March SOLC–Day 31
A huge thank you to Stacey, Anna, Betsy, Beth, Dana, Tara, Deb, and Kathleen for all that they do to create an amazing community of writers and a safe, welcoming space to write, learn, share and grow. Also congratulations to everyone who participated in this month’s challenge and thank you for sharing your stories and commenting on mine. It’s been a wonderful month!
I’ve never considered myself a sadist, but back when my kids were little, I used to read Family Fun magazine, or as I commonly referred to it “How-to-Make-Yourself-Feel-Inadequate-As-a-Parent Magazine.” Every so often I got really motivated (or delusional) and attempted one of their more benign projects. As a matter of fact, I think we still have a pink soda bottle piggy bank that my daughter and I made together. But one year, I decided to go all out. I was hooked by their idea–A fun April Fool’s joke that would also feed the kids. Who could ask for anything better? This idea didn’t call for mad crafting skills, obscure glues, protective gear, aligned planets, or a home equity loan for supplies. I could do this!
The basic premise: Announce to the kids you’re going to have a backward dinner as a sort of April Fool’s joke. You’ll start with dessert and then move to dinner. But here’s the trick. The “dessert” is cupcakes–actually meatloaf baked in foil cupcake liners with dyed mashed potato frosting. “Dinner” is grilled cheese–Sara Lee pound cake sliced and toasted then filled with orange frosting. Fun, right? That’s what I thought.
So, I plotted and planned, secretly cooked and frosted, and in general built up the anticipation with my three children. Finally, we all sat down for dinner and with great fanfare I brought in the plates with cupcakes.
“Tada!” I announced, “Tonight in honor of April Fool’s Day we’ll begin with dessert!” My kids were grinning, ear to ear.
“Yay!” they cheered.
My youngest daughter was the most excited of all of them. She danced in her seat impatiently. As soon as the plate touched the table, she eagerly scooped up her cupcake, peeled the liner back, and took a giant bite…And that’s when it all went south. Those masquerading mashed potatoes hit her sweet little lips and a puzzled look flashed across her face. Then as her taste buds revolted, her face fell and she looked at me–oh that look! It was a look of such horror and accusation. Her full bottom lip quivered and then she scowled ferociously. How could I have betrayed her so? Spitting out her mouthful of psuedo-cupcake, she threw the rest of it at her plate, pushed back her chair and stormed from the table, sobbing. We sat momentarily stunned. After a moment, the rest of the family resumed eating, laughing about the silly dinner, thinking it was good-natured fun.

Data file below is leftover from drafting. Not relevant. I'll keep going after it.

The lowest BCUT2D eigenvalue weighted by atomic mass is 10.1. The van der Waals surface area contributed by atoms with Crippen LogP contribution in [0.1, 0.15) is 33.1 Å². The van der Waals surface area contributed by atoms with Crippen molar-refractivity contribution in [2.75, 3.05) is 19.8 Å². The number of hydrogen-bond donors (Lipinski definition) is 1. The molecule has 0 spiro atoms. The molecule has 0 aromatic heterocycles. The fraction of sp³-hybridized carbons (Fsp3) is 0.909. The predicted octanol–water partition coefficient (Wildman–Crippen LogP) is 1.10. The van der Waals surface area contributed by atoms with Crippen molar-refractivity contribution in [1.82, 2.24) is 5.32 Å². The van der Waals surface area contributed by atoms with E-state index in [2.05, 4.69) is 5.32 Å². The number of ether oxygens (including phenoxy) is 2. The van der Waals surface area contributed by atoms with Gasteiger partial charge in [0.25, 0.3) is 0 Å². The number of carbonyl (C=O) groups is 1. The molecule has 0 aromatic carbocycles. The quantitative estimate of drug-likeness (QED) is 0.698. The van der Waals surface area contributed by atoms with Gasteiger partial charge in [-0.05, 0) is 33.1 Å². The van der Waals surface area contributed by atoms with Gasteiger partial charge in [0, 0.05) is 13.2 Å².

I quickly followed my daughter, trying to make amends. “Sweetie, I’m sorry. It was just an April Fool’s joke,” I apologized.
“We’re having grilled cheese made of cake later!”
Then I pleaded, “Please come back and eat with us.”
She turned her head away.
Finally, I resorted to bribery. “You can have the cake first!”
But she was having none of it. She felt utterly betrayed. It never even crossed my mind that this was a mean-spirited joke. I thought it was fun and so did my other two children. But my youngest did NOT see it this way. She refused to eat dinner or to come out of her room that night. For years and years she would leave the room if we talked about this dinner and/or her reaction. To this day, I’m not sure how much she remembers, but I’m almost afraid to ask. I have never played a prank on April Fool’s since then and I never will. For the record, I still feel a bit guilty, but I blame it all on Family Fun magazine!